The Grow Licking County Community Improvement Corp. has done just that in a little less than two years, said Licking County commissioner and CIC chairman Tim Bubb.
"We got off to the correct start," Bubb said. "What you do in the first year sets the standard."
The Grow Licking County CIC, which was established in January 2012, is a nonprofit, public-private partnership serving as the main economic-development agency for Licking County and its municipalities. Its mission is to be the "front door" for economic investors, and to provide a single, comprehensive resource to help businesses expand in or relocate to the area.
"Our organization has accomplished a great deal this past year, both in terms of process and product," CIC economic development director Dan Evers said.
He was hired when the CIC was established.
"With the collaboration of community partners, we've integrated Grow Licking County into the network of assets available for companies expanding in or relocating to our community."
Evers said the CIC began the work of centralizing, expanding and creating uniformity of data-available sites and facilities, demographics, workforce training assets and opportunities, incentive data and other information critical to the site-selection process. The CIC, Evers said, is the initial "point of reference" for access to this information.
Evers said the CIC responded to roughly 70 project leads this past year, 55 of which remain in active consideration.
The CIC also has played an active role in eight publicly announced expansion and relocation projects -- among them the Ascena Retail Group, Menlo Logistics, Owens Corning, RevLocal and SpeedFC -- which will result in the investment of more than $100 million in Licking County.
More than 600 existing jobs will be retained and the projects will result in the creation of more than 900 new jobs, Evers said.
"We have secured commitments for two other projects, not yet ready for public disclosure, which will add additional manufacturing and professional jobs and significant investment to our community," he said.
Evers said the challenges the CIC has encountered along the way are common to many new organizations.
"It always takes longer to ramp up a new organization," he said.
Evers said that includes assembling necessary data and sharing it, developing the network necessary to be able to respond quickly and effectively, generating and sharing the CIC's message within the county and the region.
"Happily, we've been able to make great progress on these fronts," he said. "It is, however, an effort of which we must continue to be mindful."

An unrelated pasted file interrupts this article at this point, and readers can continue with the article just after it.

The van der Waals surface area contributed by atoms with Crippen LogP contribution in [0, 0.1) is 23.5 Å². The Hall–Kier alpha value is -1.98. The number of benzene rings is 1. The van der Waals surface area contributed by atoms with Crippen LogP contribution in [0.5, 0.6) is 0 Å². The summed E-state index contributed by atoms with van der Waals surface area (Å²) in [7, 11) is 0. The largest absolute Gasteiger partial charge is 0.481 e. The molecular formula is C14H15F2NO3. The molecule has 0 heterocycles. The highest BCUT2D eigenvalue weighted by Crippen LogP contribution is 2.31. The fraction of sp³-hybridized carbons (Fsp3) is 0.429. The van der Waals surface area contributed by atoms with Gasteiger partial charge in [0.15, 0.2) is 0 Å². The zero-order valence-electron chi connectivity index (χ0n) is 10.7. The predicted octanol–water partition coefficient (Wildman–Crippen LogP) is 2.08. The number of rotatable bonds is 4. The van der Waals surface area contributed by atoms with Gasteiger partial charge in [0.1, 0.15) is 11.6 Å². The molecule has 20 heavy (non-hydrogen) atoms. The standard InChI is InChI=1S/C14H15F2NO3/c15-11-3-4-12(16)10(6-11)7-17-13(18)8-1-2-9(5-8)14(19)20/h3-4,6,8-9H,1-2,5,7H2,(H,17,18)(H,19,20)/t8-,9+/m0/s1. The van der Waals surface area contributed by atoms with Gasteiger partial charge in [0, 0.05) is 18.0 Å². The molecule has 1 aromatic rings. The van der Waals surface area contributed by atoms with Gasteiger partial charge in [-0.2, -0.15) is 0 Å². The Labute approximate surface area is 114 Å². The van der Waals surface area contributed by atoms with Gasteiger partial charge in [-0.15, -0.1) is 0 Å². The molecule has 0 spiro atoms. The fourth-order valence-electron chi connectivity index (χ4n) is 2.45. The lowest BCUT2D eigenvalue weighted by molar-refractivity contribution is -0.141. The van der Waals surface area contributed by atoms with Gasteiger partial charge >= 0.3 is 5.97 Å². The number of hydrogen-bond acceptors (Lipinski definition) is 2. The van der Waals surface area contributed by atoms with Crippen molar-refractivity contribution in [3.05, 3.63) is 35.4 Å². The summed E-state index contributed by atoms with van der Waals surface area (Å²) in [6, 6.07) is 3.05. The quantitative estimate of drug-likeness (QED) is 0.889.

Looking back on the past several months, Evers doesn't believe there is any one thing he would have done differently.
"That isn't to say that there's no opportunity for improvement," he said. "We must constantly, and continuously look for ways to improve. I don't know that one can ever be completely satisfied, or should be."
Evers said the CIC's goal for next year is to continue to expand and strengthen its network at the county, regional and state levels.
"The key to success is to leverage relationships and resources in ways that differentiate our community from other site-location options," he said.
Ensuring the county has assets and relationships in place, can articulate them effectively and present them consistently is critical, he added.
In the long term, Evers said, the CIC's goal is to identify and actively communicate with key industrial sectors.
"We will initiate focused, ongoing marketing campaigns to expand the message and share the many favorable aspects of locating within Licking County," Evers said.
He said CIC staff will ensure the website and organization provide clients and existing businesses with the most up-to-date, comprehensive site, facility, utility and resource information available.
Bubb said the staff is likely to increase this year, providing Evers assistance.
"(Evers) is like a juggler," Bubb said.
He said Evers currently has to follow up on leads basically on his own.
"We've done the hard stuff," Bubb said, including launching the Grow Licking County website, which, he said, is critical to attracting new development and marketing, both of which are expensive.
Though Bubb said the CIC has been successful, he has had to learn to accept the county won't land every lead.
"You don't get them all," he said. "Some things you can get, but others are out your control on a local level."
Bubb said the competition for economic development in central Ohio is fierce.
"This is the most competitive environment there is," Bubb said. "But I feel good about the first year."